Prior to COVID-19, the college used the Career Fair Plus app so students could see which employers would be in attendance and find out if they were hiring for internships or full-time employment. The company adjusted quickly to the new environment, and students were quick to adapt as well. About 850 students logged into the app to speak with representatives from about 125 companies. “We even had a few students who met with over 20 recruiters,” Reiske says.
The college will host another career fair in February.
5. Professional Training
The Trulaske College of Business has been hosting Certified Global Business Professional Training sessions for nearly a decade. But this is the first year the event attracted attendees from outside of the continental United States.
The training, targeted at individuals who want to pursue a professional credential or certification in international trade, normally attracts 20 to 30 business professionals. The August sessions were moved online, and 23 trade professionals and 11 students participated — the largest group since the first year the school offered the training. Participants logged on from Missouri, Kansas, Kentucky, Nebraska, Iowa, Illinois, Oklahoma, Indiana, South Carolina, Pennsylvania, Florida and Puerto Rico.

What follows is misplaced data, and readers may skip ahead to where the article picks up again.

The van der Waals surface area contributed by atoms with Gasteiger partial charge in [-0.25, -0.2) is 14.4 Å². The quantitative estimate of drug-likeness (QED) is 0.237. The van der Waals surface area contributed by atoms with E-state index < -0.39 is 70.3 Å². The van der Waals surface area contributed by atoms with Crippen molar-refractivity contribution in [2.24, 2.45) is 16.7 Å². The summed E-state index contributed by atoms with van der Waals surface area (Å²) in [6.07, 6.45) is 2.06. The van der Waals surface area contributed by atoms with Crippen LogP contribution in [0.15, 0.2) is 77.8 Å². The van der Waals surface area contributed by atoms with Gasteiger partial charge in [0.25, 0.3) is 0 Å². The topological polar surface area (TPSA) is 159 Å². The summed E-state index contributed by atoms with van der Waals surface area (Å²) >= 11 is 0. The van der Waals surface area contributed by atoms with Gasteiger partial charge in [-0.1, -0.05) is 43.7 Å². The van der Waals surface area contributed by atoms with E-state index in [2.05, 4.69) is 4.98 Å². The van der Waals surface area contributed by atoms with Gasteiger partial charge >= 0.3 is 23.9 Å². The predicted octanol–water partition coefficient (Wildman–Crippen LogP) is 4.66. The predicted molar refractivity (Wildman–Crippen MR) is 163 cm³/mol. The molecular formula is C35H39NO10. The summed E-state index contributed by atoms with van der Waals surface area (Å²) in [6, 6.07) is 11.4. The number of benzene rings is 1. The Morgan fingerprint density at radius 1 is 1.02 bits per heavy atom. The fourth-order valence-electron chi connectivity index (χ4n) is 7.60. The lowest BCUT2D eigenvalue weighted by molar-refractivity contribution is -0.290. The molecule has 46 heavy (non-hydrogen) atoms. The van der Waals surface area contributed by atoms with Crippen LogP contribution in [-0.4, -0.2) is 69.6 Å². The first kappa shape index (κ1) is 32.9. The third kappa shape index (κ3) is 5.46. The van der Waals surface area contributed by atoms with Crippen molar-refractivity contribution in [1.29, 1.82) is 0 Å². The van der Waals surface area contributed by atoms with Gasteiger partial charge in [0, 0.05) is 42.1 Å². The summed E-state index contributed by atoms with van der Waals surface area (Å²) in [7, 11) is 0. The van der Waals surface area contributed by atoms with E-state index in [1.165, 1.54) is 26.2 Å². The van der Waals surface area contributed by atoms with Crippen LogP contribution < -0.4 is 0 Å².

“The online format and the elimination of cost and time associated with travel were appealing, attracting folks from broader geography than we may have historically received,” says Jackie Rasmussen, senior program manager with the MU International Trade Center. “Plus, the way the training was structured, people found that it was a more digestible and more conducive learning environment than they would have anticipated.”
Instructor Jim Foley, an expert in international sales and marketing training and author of The Global Entrepreneur, provided an overview of the core elements of international trade, including global business management, global marketing, supply chain management and trade finance.
“The presentation and delivery of the program were interactive, engaging and very informative,” said one participant in a post-training survey. “Jim Foley’s experience and knowledge as instructor, coupled with Jackie’s facilitation, ensured a successful program.”
Added another participant: “A lifetime of knowledge packed into three days of training … yet somehow it never felt long. The course was fantastic!”
6. Trulaske Business Insider Series